Whenever I visit my hometown on the East Coast, people ask me about life in Alaska. Once in awhile someone will say, "Do you live in an igloo?? I've always thought I was setting people straight with my responses until last summer, when my husband said, "You should have told them that igloos were never built in Alaska."
This was hard for me to believe so we made a bet. The bet remained unsettled until I began reading a book called "Eskimo Architecture" by Molly Lee and Gregory Reinhardt. There on the first page of the introduction, I found out that he was right.
Igloos were a predominant form of winter housing for only a small percentage of the Eskimo population, which stretched from Greenland to Siberia during the historical period studied in this book. Igloos were most common in the Central Arctic areas of Canada, near the Hudson Bay. They were built in areas where there was little or no wood, by Eskimos who needed a quick construction that enabled them to move camp frequently to follow food sources. Alaskan Eskimos generally made their winter houses from wood insulated with turf, and, because they had an abundant food supply, often remained in the same houses for years.
But you can hardly blame people like me for giving the igloo more prominence than it actually enjoyed. A house made of snow is the stuff of childhood fantasy, like a snow fort you can actually live in. And the descriptions of igloos given in this book only add to the mystique. Not only could you burn your oil lamp inside without fear of melting the igloo, but you could also dance on the roof if you wanted to, according to Lee and Reinhardt's sources. Even more interesting to me was learning that windows were almost always an integral part of the igloo - so important in fact that the windows (which were made of ice and incredibly heavy) were often pulled on sleds from camp to camp, sometimes on a special sled constructed specifically for this purpose.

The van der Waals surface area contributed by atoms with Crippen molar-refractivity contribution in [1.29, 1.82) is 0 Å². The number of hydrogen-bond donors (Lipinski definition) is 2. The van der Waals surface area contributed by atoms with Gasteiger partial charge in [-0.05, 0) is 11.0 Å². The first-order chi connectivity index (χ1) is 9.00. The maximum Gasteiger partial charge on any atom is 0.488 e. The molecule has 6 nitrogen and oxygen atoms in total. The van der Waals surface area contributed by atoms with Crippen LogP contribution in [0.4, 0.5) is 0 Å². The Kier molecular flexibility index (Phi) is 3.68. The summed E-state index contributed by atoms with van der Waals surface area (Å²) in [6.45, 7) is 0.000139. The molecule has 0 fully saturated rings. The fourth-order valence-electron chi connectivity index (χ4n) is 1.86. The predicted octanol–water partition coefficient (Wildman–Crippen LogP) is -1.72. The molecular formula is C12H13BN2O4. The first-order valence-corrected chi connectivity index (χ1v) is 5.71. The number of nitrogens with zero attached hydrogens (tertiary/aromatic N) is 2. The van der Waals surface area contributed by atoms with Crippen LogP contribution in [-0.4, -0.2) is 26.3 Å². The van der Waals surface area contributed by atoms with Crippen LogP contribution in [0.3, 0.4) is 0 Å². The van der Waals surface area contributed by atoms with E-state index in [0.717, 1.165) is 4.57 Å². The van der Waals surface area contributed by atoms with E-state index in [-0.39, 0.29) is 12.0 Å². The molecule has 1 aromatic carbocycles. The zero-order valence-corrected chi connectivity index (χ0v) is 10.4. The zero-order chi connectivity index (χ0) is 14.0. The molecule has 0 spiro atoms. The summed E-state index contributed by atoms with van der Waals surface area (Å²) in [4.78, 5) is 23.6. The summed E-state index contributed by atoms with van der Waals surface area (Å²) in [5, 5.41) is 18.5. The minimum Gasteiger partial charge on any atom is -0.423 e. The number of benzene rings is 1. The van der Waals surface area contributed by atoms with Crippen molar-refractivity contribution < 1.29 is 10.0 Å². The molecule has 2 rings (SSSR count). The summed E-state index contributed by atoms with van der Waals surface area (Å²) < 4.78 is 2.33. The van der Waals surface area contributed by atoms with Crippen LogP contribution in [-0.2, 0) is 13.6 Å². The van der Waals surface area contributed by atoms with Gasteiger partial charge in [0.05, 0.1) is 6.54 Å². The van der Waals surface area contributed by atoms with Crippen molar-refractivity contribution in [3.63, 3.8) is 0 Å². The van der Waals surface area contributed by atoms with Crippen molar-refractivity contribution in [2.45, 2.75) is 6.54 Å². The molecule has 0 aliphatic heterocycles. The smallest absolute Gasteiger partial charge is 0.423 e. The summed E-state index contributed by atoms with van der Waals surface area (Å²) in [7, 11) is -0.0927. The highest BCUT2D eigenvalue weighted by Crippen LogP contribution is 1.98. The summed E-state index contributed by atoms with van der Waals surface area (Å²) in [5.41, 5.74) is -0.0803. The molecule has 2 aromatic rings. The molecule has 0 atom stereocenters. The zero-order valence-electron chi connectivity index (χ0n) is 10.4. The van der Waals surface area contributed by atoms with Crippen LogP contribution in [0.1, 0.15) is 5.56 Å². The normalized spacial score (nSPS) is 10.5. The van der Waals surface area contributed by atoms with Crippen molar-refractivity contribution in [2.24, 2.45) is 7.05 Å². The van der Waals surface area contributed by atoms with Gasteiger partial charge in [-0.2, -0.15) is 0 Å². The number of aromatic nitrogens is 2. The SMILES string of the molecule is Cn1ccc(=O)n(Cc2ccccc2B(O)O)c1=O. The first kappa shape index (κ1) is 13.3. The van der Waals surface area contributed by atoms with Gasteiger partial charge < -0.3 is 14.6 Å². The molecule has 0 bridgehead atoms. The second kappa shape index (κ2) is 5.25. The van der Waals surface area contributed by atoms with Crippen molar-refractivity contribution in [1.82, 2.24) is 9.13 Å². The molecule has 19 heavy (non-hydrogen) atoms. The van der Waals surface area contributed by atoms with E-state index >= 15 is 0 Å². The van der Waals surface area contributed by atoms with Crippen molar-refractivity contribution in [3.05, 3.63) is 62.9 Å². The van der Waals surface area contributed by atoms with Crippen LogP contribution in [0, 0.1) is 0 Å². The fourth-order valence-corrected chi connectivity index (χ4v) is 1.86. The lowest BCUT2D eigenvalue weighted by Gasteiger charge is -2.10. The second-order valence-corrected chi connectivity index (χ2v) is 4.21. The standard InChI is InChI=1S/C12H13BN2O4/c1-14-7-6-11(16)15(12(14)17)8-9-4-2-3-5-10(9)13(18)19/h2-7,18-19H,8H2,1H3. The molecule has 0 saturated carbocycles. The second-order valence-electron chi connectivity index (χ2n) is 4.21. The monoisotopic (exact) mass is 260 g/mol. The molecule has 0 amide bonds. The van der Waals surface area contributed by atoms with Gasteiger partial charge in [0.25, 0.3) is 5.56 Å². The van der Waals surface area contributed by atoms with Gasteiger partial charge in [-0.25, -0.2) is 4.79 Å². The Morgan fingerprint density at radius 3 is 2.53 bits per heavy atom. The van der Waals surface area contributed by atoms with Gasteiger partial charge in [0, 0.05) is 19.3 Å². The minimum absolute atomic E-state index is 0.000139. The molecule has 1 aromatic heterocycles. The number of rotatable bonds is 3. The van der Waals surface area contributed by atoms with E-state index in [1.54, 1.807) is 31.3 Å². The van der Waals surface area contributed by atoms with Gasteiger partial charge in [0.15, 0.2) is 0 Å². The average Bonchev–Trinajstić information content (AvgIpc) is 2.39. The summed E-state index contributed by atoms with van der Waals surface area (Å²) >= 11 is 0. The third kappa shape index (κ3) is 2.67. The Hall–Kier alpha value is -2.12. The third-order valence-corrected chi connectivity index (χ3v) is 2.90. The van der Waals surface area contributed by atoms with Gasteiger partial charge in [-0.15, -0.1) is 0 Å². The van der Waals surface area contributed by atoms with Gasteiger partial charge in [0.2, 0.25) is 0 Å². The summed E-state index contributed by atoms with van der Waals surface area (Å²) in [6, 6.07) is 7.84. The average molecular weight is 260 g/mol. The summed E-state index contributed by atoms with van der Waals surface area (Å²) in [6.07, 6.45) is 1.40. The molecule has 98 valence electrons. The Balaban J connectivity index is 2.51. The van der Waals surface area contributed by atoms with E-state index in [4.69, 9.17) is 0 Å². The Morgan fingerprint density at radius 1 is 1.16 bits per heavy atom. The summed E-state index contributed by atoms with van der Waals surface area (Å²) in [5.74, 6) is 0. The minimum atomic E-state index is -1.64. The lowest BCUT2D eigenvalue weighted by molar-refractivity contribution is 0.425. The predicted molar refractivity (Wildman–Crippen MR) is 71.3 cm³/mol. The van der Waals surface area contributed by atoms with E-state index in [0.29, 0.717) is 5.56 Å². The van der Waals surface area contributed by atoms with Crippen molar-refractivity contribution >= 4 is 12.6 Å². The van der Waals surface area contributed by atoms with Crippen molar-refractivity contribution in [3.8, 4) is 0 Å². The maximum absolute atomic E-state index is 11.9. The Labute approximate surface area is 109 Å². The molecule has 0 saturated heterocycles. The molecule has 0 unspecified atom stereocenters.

The igloo may be a captivating and pervasive symbol of Eskimo architecture, but the authors make it clear that there was a wide variety of housing styles that varied dramatically from season to season. The most common winter house was a semi-subterranean wooden structure, insulated with snow or sod, and accessed through a long narrow passageway. Winter houses were usually equipped with one or more windows and a ventilation system designed to keep the smoke and heat from the oil lamp from becoming overpowering.
In summer, Eskimos usually moved into some kind of tent made of seal or caribou skin supported by wood poles. Summer houses also had windows, made of gut or skin, and a door curtain made of the same material. Cooking was done outside whenever possible, and home life in general was, understandably, much less confining. The differences between winter and summer, say the authors, orchestrated every aspect of Eskimo existence, so it makes sense that they have divided the book into sections on winter and summer houses.
This seasonal system of classification works well but, because of the scope of the project, the sheer volume of information being communicated may overwhelm the casual reader. Also, I found myself wishing that the authors had spent some time analyzing their findings, instead of just reporting them. But this kind of writing is left out on purpose; the authors attempt to reduce analytical noise in the wealth of detail that would be a distraction from the pursuit of typological classification.
They provide a catalogue of information about the structures and leave it to other scholars to analyze their findings. They have certainly succeeded in providing an extensively researched, extremely thorough overview, one that provides a fascinating look at human ingenuity and resourcefulness.
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